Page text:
Former Vice President Joe Biden apologized on Friday afternoon just hours after telling radio host Charlamagne Tha God that he “ain’t black” if he had additional questions about whether to support Biden’s presidential bid over Donald Trump’s.
“I should not have been so cavalier. I’ve never, never, ever taken the African-American community for granted,” Biden said on a call with the Black Chamber of Commerce. “I shouldn’t have been such a wise guy.”
Before Biden, the presumptive Democratic nominee, addressed the remark, his campaign had moved quickly to clarify it, saying that he was speaking in jest.
“The comments made at the end of the Breakfast Club interview were in jest, but let’s be clear about what the VP was saying: he was making the distinction that he would put his record with the African American community up against Trump’s any day. Period,” Symone Sanders, a senior adviser to Biden, wrote on Twitter after the segment aired.
Biden made the comment on Friday morning during an interview with Charlamagne on popular radio show “The Breakfast Club.” After being asked about his search for a vice presidential candidate, Biden first answered vaguely by saying he’s “not acknowledging anybody who is being considered” before adding that he could “guarantee” there were “multiple black women being considered.”
African-American voters are the most loyal constituency in the Democratic Party and played a key role in elevating Biden’s candidacy to the status of presumptive nominee.
Pressed for additional details, an advisor interrupted to wrap up the interview. Charlamagne then said, “You can’t do that to black media!”
“I do that to white media and black media because my wife has to go on at 6 o’clock,” Biden replied, while looking at his watch and saying, “I’m in trouble.”
“Listen, you’ve got to come see us when you come to New York, VP Biden,” Charlamagne said. “It’s a long way until November. We've got more questions.”
Biden said, in an apparent light-hearted fashion: “You’ve got more questions? Well, I tell you what, if you have a problem figuring out whether you’re for me or Trump, then you ain’t black.”
Charlamagne said it had nothing to do with Trump but was about wanting something “for my community.”
“Take a look at my record, man!” Biden responded. “I have a record that is second-to-none. The NAACP has endorsed me every time I’ve run, I mean, c’mon. Take a look at the record.”
Within minutes, Trump-aligned Republicans happily seized on the moment. Hosting an impromptu call with reporters, Sen. Tim Scott (R-SC) and Katrina Pierson, a senior adviser on Trump’s reelection campaign, called Biden’s comment “extremely racist.”
“We hear a lot on the left, particularly in the media, about white privilege,” Pierson said. “And I think this video... of an 80-year-old man telling a young black man how to be black is the definition of white privilege.” (Biden is 77.)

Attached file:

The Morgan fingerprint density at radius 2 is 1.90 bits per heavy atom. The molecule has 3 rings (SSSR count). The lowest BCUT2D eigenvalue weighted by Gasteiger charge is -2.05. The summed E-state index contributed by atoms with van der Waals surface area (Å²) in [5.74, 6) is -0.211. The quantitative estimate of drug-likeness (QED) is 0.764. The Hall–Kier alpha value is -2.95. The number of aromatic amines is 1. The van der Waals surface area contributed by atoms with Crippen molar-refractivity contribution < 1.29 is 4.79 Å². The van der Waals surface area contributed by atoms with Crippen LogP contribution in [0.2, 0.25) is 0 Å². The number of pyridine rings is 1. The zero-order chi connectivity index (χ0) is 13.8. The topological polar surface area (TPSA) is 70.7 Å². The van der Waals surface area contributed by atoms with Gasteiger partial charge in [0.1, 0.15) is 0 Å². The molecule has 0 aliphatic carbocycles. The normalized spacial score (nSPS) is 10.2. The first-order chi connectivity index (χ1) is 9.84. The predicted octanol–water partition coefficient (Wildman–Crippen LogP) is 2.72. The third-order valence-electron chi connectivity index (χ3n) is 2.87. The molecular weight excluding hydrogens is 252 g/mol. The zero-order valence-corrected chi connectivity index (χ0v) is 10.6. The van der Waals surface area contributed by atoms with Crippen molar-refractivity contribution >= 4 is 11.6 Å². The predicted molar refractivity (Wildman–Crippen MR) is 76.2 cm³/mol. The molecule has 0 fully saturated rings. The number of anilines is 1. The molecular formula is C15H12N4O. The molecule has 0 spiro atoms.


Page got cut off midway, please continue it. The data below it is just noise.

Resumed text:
She added: “He basically says, ‘how dare you,’ as if black America has the audacity to ask more questions about a candidate who is running for president of the United States.”
Scott, the only African-American Republican in the Senate, said he was “shocked and surprised” by Biden’s remark. Choosing not to respond directly to a question about the suggestion it was said in jest, Scott said he was “struck by the condescension and the arrogance in his comments.”
“I could not believe my ears that he would stoop so low to tell folks what they should do, how they should think, and what it means to be black. That is as arrogant, and offensive, and demeaning as I can imagine in this time that we’re living,” the senator said.
A handful of Bernie Sanders’ supporters and African-American celebrities were quick to dunk on Biden for apparently assuming he had the black vote sealed.
“Aye bruh,” rapper P Diddy tweeted at Biden. “I already told you the #BlackVoteAintFree”
But other Democrats and prominent media figures weighed in delicately, with some brushing off the moment as unlikely to sway voters.
Jonathan Capehart, a Washington Post opinion writer who is African-American, wrote that it was clearly a joke when considered in the context of the 18-minute interview. His argument was retweeted by Charlamagne.
One Democratic strategist close to the Biden campaign downplayed the exchange as “bubble stuff,” referring to flash moments that insiders and D.C. press talk about, but that won’t resonate widely with voters in November.
Tiffany Cross, author of Say It Louder! Black Voters, White Narratives, & Saving Our Democracy, who wrote an open letter with several prominent black public figures, agreed it was unlikely to influence votes or turnout. But, she added, “his appeal to Black voters needs to be something beyond ‘I’m better than the other guy.’”
“Biden makes the mistake of assuming he has the Black vote in the bag. He does not. He needs a ticket that will energize people,” Cross said, emphasizing for the need for Biden to select a black female running mate.
“He may feel comfortable making comments in jest. But he should know all Black voters are not yet comfortable with him. There’s still work to be done. That doesn’t mean Black voters will cast a ballot for Trump. But he doesn’t just want our votes. He has a responsibility at the top of the ticket to think down ballot. Hence, he and the party wants our votes, our dollars, our canvassing, our phone banking, our enthusiasm.”